Catch up on stories from the past week (and beyond) at the Slashdot story archive


Forgot your password?

Lego Mindstorms: What Went Wrong? 278

latif writes "In recent years, Lego Mindstorms has generated more media buzz for Lego than all of its other product lines combined, but surprisingly, Mindstorms seem to be out of favor at Lego. The Mindstorms line has been cut down to a single set and Lego is not interested in marketing even that set. Lego has been in a lot of financial trouble in recent times and its neglect of a product line with solid sales potential might seem odd but this is not so. I have done an analysis of Lego's Mindstorms options and my analysis indicates that Lego has solid economic reasons for backing away from the Mindstorms line."
This discussion has been archived. No new comments can be posted.

Lego Mindstorms: What Went Wrong?

Comments Filter:
  • by dieman ( 4814 ) on Monday November 28, 2005 @01:30AM (#14126889) Homepage
    Yeah, target has them for $5 off (25% off) per tub this week, we grabbed three. Quatro, Duplo, and original LEGO. :)
    Look here []
    We ended up with all limited edition 50th anniversary tubs, too!
  • by rasper99 ( 247555 ) on Monday November 28, 2005 @01:41AM (#14126929)
    Then there is always the having good software issue...

    Two guy I work with have a kids who are involved with other 4th and 5th graders doing a club thing with Mindstorms. One guy had me redo an unused five year old laptop from Win2K (which it came with) down to Win98. This is because he heard the software (even the newer version) works best under Win98. Most of my web searches seemed to confirm this information.

    If it doesn't work well under XP, which comes on almost every new PC, you aren't going to get a lot of good "word of mouth" advertising.
  • by Anonymous Coward on Monday November 28, 2005 @02:17AM (#14127061)
    I tried to find one of those same sets for my children. Unfortunately, they are all small, specialized kits.

    Huh? They still sell generic sets. Fry's recently had a huge wall of them for ~$20 per box. All bricks, no special parts.
  • by Psykechan ( 255694 ) on Monday November 28, 2005 @02:28AM (#14127090)
    There are some great sets that Lego still makes.

    The Designer [] series is top notch and a current favorite of mine. Sure there are some custom pieces here and there but the majority are hinges and cosmetic blocks that can be used in many interesting ways. The models are great too; I've got a T-rex by my monitor at work and a (sadly discontinued) crab sitting on my system at home.

    The Technic [] series is still going strong from the eighties. What's not to like?

    The City [] is like the LegoLand sets of old that you probably remember. There are a few other lines that are in the same vein but those little yellow people don't interest me as much as they did when I was a child.

    And the new Factory [] series are designed by fans. I'm strongly recommending that you check them out.

    Lego is a for profit company and will continue to manufacture what sells. Licensed products like Harry Potter, Star Wars, and Dora the Explorer are making them money so they will continue to make them. They have had moderate success with their annoying Bionicle line so it is still being added to. All is not lost yet; Lego is still making some decent and interesting products, so go out and support those.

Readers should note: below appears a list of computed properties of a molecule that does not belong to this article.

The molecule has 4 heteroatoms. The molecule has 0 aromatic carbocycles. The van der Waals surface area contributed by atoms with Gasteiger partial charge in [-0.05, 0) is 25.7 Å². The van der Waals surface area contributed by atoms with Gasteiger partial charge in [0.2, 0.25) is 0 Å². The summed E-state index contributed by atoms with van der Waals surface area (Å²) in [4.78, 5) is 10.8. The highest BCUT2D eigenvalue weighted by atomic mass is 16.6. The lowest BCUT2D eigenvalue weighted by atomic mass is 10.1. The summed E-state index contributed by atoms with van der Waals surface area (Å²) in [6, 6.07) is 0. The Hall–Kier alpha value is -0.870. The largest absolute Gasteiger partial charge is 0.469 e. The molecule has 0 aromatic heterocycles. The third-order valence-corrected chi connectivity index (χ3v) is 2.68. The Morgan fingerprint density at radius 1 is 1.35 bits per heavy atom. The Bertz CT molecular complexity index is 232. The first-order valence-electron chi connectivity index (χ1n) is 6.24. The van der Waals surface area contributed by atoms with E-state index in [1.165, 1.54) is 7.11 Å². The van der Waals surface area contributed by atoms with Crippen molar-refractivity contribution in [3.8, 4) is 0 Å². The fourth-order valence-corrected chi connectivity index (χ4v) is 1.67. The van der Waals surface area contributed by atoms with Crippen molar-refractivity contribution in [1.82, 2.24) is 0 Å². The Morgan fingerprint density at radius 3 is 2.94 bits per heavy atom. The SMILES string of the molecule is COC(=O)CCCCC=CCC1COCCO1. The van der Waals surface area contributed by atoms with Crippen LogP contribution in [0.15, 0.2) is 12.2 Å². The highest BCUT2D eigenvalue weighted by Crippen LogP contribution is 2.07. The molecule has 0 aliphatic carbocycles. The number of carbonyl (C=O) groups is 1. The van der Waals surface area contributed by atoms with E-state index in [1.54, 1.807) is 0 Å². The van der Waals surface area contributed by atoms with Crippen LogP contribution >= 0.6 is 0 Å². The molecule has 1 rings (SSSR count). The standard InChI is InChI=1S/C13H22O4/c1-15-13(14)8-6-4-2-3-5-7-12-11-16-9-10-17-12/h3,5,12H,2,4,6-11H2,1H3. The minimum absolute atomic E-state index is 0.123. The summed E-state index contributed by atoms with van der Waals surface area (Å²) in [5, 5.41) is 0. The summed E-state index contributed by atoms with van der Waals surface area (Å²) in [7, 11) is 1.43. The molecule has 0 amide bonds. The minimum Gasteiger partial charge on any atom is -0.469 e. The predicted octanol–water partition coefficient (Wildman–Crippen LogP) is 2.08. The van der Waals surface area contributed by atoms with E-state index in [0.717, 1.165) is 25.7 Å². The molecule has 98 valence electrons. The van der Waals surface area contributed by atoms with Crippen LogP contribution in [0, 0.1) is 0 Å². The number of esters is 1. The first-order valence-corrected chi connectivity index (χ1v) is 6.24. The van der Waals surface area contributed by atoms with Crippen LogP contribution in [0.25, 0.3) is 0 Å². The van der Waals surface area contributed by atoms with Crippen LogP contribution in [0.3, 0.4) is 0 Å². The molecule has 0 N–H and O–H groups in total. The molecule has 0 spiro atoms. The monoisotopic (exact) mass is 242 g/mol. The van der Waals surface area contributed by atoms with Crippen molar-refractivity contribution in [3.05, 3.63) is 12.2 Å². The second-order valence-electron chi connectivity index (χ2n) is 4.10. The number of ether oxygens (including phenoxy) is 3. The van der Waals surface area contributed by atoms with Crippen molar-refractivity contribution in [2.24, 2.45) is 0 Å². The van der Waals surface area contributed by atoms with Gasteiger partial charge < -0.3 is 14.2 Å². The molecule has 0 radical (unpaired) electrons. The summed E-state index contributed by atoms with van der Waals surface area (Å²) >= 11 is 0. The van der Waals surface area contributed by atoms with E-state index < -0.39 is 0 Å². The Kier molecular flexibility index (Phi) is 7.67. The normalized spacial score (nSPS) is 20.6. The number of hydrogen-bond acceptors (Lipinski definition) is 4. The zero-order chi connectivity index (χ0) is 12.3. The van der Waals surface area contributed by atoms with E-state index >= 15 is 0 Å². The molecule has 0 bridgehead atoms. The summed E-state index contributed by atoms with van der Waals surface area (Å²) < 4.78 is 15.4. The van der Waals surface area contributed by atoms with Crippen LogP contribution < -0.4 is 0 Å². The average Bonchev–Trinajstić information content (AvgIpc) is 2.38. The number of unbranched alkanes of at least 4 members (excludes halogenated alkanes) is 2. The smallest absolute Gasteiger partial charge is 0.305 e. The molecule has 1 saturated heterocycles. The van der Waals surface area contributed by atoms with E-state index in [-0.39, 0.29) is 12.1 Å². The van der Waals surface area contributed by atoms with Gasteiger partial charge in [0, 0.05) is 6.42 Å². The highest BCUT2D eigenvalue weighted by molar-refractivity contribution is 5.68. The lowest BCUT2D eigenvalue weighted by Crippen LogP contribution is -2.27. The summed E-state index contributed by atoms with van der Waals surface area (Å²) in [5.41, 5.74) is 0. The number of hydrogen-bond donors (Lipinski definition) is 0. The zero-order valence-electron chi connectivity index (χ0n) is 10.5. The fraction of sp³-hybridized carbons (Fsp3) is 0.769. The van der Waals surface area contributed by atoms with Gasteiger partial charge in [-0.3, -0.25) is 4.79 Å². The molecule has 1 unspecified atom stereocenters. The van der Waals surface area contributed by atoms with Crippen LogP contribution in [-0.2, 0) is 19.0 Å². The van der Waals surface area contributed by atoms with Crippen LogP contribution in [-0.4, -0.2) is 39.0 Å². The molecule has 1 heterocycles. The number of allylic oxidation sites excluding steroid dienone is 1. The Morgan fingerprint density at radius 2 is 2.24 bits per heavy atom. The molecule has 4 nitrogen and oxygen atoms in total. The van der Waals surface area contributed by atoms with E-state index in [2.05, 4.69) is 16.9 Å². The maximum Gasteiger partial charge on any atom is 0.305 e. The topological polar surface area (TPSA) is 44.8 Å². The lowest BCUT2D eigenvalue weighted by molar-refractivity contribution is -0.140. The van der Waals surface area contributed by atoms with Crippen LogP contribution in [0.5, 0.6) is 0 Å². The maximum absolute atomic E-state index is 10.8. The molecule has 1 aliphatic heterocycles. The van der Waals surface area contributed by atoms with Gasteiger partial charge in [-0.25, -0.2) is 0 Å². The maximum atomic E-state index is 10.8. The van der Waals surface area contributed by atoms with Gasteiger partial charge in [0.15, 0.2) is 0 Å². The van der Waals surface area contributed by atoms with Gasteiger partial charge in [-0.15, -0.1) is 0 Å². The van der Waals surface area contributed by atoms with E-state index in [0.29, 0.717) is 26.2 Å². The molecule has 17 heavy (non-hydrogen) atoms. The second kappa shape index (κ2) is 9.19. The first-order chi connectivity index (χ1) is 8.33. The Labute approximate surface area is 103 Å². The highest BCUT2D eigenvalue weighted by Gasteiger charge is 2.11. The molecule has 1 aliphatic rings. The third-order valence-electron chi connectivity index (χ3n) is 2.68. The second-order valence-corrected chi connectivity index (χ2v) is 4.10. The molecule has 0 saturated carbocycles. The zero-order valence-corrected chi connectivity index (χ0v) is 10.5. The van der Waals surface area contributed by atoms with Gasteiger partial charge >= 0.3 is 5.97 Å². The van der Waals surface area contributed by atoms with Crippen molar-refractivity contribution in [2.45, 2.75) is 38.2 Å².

P.S. You can also get buckets of regular blocks. Think about that the next time you want to buy that Star Destroyer.
  • by freedom_india ( 780002 ) on Monday November 28, 2005 @04:08AM (#14127303) Homepage Journal
    I bought a Mindstorm when i was in Sydney (2000). Although it is solid and still works, the fact is that there is only a certain amount of things you can build with it.
    The RCX is too bulky and heavy to build smaller nimbler things.

    Maybe the RCX as both the brain and brawn was wrong.
  • by aywwts4 ( 610966 ) on Monday November 28, 2005 @04:52AM (#14127379)
    To Parent and Grandparent: FROOGLE&HQS=4496

    1000 peice lego tub (Of the generic non specific peices) for 20 Dollars

    A use your own imagination set at the cost of two pennies per peice. Not friggin bad, Cheaper than a ton of toys kids might play with for a few hours then get tired of/break/batteries run out/annoys the parents so the batteries DO run out :D
  • by inferis ( 84322 ) on Monday November 28, 2005 @07:58AM (#14127745) Homepage
    Additionally, Lego requires parents (warning: shocking news ahead) to actually spend time with their children (*gasp*) to learn them how to build stuff. I spend hours on myself playing with Legos once my dad spent a lot of time showing me how to build stuff...

    A lot of parents don't have time for that anymore, which explains why an Xbox is so much more popular than a set of Legos.

    It's all the fault of consumerism, I tell ya!
  • by dr_canak ( 593415 ) on Monday November 28, 2005 @08:03AM (#14127756)

    The parent is right. In fact, to describe their tolerance as "narrow" is understating things. A lego piece made 30 years ago fits perfectly with a piece coming off the line today. I've bought 10,000's of legos over the years (basic, old school technic from the 80's, Mindstorm, etc...) and never once have I seen a piece that didn't work. And not only do they fit and work, but they fit tight and stay together despite a fair amount of abuse. Try any of the other block building toys out there and there is no competition. To me, the level of quality control is actually mind boggling. And the more I think about it, I can't think of any product out there that (as far as I'm concerned) is 100% guaranteed to work, the first time out, for the rest of my life or the life of productm whichever comes first.


"my terminal is a lethal teaspoon." -- Patricia O Tuama